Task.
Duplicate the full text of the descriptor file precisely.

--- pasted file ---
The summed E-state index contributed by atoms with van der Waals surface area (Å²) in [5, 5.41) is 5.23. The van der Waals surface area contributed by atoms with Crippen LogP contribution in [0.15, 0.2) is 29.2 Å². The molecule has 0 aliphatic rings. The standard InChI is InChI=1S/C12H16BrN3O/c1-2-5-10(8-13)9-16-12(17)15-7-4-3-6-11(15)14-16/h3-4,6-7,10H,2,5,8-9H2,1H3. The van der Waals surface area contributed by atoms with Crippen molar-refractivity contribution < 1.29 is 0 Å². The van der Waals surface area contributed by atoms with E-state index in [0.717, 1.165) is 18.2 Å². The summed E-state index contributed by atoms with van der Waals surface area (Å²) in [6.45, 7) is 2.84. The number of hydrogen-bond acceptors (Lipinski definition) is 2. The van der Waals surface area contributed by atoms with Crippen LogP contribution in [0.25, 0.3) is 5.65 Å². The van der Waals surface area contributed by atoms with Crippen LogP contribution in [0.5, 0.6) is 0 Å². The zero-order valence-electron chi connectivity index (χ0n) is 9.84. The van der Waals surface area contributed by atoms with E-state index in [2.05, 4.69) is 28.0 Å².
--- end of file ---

The summed E-state index contributed by atoms with van der Waals surface area (Å²) in [5, 5.41) is 5.23. The van der Waals surface area contributed by atoms with Crippen LogP contribution in [0.15, 0.2) is 29.2 Å². The molecule has 0 aliphatic rings. The standard InChI is InChI=1S/C12H16BrN3O/c1-2-5-10(8-13)9-16-12(17)15-7-4-3-6-11(15)14-16/h3-4,6-7,10H,2,5,8-9H2,1H3. The van der Waals surface area contributed by atoms with Crippen molar-refractivity contribution < 1.29 is 0 Å². The van der Waals surface area contributed by atoms with E-state index in [0.717, 1.165) is 18.2 Å². The summed E-state index contributed by atoms with van der Waals surface area (Å²) in [6.45, 7) is 2.84. The number of hydrogen-bond acceptors (Lipinski definition) is 2. The van der Waals surface area contributed by atoms with Crippen LogP contribution in [0.25, 0.3) is 5.65 Å². The van der Waals surface area contributed by atoms with Crippen LogP contribution in [0.5, 0.6) is 0 Å². The zero-order valence-electron chi connectivity index (χ0n) is 9.84. The van der Waals surface area contributed by atoms with E-state index in [2.05, 4.69) is 28.0 Å².